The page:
July 17th - I slipped out of work early to get some time back, and with a wonderfully hot, languid afternoon in progress I rode straight up onto the Chase, and barely stopped except for a well-deserved ice cream at Birches Valley. Dropping down into Rugeley, I enjoyed the long, cool downhill, then hopped onto the canal - a peace green sanctuary where the weeping willows looked stunning.
A perfect afternoon.
July 16th - Working late, stopped off for a Chinese takeaway on the way home.
Just what do bored staff do in such places when it’s slack, then?
A variety of animals and flowers, mostly folded from the local newspapers. I loved it. There’s creativity in the oddest places if you look out for it. There’s clearly a talent here.
July 16th - Hey, South Wigston has a station cat. With the close proximity of dense housing, and embankments and wastelands full of small, squeaky things, it was inevitable, really, but I’d never seen this young lad before.
He was doing monorail cat on the pedestrian barrier until I appeared. He hopped off when I got out my camera, but did pose for a few shots… a lovely lad, clearly.
Like pubs, every station should have a resident cat.
July 15th - Also a pain is the himalayan balsam. This tall, beautiful plant is growing in abundance now, and flowering strongly on damp waste ground, stream banks and the hinterlands and margins. It’s beautiful pink/white, metallic-scented flowers hide the real problem: this is an invasive species introduced by the Victorians.
The plant grows so tall and thickly that it chokes all beneath it, yet once established, like japanese knotweed, it’s very hard to remove.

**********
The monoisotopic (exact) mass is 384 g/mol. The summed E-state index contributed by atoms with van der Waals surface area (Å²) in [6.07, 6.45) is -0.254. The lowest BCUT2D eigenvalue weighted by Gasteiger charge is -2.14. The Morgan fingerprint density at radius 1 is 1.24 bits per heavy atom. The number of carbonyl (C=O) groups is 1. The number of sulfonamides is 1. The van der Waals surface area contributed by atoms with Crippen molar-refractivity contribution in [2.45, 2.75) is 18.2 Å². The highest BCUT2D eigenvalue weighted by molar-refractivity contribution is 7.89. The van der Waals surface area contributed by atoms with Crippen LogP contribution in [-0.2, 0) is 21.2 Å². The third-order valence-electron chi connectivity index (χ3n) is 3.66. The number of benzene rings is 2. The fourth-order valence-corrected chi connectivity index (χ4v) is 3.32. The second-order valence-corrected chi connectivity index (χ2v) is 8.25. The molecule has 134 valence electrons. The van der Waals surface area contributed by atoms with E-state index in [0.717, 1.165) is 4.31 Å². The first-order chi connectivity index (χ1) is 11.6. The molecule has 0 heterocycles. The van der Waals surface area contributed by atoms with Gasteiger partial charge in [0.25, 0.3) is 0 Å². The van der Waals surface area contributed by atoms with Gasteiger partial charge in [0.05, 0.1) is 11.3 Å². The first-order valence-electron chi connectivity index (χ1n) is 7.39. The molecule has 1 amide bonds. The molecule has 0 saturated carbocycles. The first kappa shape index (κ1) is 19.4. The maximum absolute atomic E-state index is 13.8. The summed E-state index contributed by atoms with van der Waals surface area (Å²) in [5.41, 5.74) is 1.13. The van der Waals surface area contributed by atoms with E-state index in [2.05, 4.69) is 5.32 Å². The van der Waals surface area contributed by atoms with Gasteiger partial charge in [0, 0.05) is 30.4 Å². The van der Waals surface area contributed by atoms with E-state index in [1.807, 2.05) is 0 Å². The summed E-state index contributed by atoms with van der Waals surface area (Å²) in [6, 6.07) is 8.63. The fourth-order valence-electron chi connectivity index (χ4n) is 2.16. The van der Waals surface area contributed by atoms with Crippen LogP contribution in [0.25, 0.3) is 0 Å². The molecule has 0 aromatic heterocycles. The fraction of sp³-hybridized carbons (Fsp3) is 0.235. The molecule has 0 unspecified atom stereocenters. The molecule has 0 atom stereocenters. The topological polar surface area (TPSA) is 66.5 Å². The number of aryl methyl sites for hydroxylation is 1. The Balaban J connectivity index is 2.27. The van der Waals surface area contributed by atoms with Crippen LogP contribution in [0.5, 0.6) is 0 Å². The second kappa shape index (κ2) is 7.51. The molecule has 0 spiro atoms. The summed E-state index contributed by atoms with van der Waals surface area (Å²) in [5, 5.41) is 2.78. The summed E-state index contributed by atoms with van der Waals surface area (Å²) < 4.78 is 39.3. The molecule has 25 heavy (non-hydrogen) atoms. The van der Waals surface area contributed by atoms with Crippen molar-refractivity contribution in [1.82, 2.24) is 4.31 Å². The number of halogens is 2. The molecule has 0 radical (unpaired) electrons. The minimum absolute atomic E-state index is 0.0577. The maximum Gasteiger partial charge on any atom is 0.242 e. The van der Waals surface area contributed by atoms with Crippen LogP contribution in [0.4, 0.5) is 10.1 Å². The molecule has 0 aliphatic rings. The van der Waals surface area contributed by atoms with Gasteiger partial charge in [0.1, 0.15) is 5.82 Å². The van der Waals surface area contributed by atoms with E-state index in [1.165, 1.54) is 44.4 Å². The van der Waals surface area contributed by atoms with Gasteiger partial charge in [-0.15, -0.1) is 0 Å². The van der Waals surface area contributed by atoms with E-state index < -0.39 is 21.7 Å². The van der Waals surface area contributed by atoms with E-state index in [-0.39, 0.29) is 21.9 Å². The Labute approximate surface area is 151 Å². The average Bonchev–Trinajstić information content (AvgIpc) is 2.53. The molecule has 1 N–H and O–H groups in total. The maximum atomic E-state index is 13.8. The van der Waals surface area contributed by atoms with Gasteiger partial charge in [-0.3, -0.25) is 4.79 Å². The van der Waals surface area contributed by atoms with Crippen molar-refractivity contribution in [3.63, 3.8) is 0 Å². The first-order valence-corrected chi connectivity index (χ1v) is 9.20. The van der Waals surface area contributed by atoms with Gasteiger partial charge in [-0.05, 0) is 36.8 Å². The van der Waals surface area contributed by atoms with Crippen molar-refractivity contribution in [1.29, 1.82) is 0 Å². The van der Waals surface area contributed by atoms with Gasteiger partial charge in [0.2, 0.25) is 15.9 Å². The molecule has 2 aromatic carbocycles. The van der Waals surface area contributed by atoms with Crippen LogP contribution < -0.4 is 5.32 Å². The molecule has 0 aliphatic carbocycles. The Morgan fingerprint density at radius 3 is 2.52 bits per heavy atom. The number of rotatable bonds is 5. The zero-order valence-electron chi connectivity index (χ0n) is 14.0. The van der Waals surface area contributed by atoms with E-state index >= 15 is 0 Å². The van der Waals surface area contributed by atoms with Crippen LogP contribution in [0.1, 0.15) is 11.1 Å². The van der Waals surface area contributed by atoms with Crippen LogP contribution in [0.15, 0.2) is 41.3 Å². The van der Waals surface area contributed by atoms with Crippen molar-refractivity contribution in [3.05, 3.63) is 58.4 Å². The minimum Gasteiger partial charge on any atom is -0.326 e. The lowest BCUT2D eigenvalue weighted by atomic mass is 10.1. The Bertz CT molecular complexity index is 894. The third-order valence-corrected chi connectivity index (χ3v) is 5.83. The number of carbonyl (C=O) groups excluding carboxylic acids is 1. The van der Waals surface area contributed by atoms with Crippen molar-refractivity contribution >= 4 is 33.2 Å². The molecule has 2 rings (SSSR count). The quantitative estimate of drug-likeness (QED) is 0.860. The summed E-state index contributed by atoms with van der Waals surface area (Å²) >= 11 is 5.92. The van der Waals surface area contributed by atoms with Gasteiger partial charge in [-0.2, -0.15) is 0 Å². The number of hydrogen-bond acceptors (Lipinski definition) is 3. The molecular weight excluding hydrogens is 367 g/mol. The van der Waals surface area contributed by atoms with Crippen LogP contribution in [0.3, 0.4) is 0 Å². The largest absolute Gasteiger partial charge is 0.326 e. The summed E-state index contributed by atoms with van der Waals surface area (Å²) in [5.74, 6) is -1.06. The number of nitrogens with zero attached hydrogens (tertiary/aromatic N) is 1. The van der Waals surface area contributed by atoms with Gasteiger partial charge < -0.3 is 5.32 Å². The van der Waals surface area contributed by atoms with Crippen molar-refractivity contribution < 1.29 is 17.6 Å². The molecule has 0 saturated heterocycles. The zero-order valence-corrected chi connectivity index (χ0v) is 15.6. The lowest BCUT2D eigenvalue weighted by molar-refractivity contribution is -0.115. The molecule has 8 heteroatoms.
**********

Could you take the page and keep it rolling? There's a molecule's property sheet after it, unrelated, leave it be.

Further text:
The A461 Pipe Hill at Lichfield, and most of the verges to the waterworks at Pipe Hill are full of the stuff, season by season edging it’s way to Muckley Corner.
A beautiful undesirable.
July 15th - This journal illustrates many things, but mostly, it illustrates my ignorance.
Three weeks hence I stopped to admire this horse chestnut tree in Festival Gardens, Lichfield, and noted how fine it was looking, laden with young fruit, and that it was showing hardly any leaf miner activity.
It is now. The leaves have been absolutely infested with it.
The leaf miner is a pain - it can cause early leaf fall and there’s speculation that this tiny moth larvae can cause poor fruit development, but otherwise, this infestation doesn’t affect the overall health of the tree. It just makes the poor thing look terribly diseased.
Next time, I’ll keep my mouth shut. Can’t help feeling I cursed my poor arboreal brother…
July 14th - On my return, I needed to call on a pal in Newtown, so I headed up the canal past Ogley Junction. Whilst passing, I noticed a delivery of sectional piling and plant, and wondered if the Canal & River Trust had got it together to stabilise the slipping local embankments.
I guess time will tell…
July 14th - South Wigston station, where sadly some Philistine has been out with a brush-cutter and mown the interesting flowers back from the walkway.
However, the sweet peas growing in the centre of my favourite patch of wilding are keeping the bees busy.
There’s always something to cheer, here…
July 13th - TheMadOldBaggage is right: I’m being unduly pessimistic about autumn and the passage of summer. It’s still gorgeous, and there’s loads of stuff still to come into flower.
Today, I was delighted to spot these gorgeous wild sweat peas. Just how lovely are they? You can’t fail to see these and not be lifted.
Autumn? Not yet you don’t, matey.
July 13th - A vitally important mission begins.
These are the seed heads of my favourite flowers, cowslips, and the wee dots the seeds themselves. For the next few weeks, I’ll potter around anywhere I saw cowslips in spring, looking for the seeding plant. I’ll gently collect a little pot of seeds, and then spread them on land where it would be nice to see some in spring (praying I don’t get pulled by the coppers in the meantime).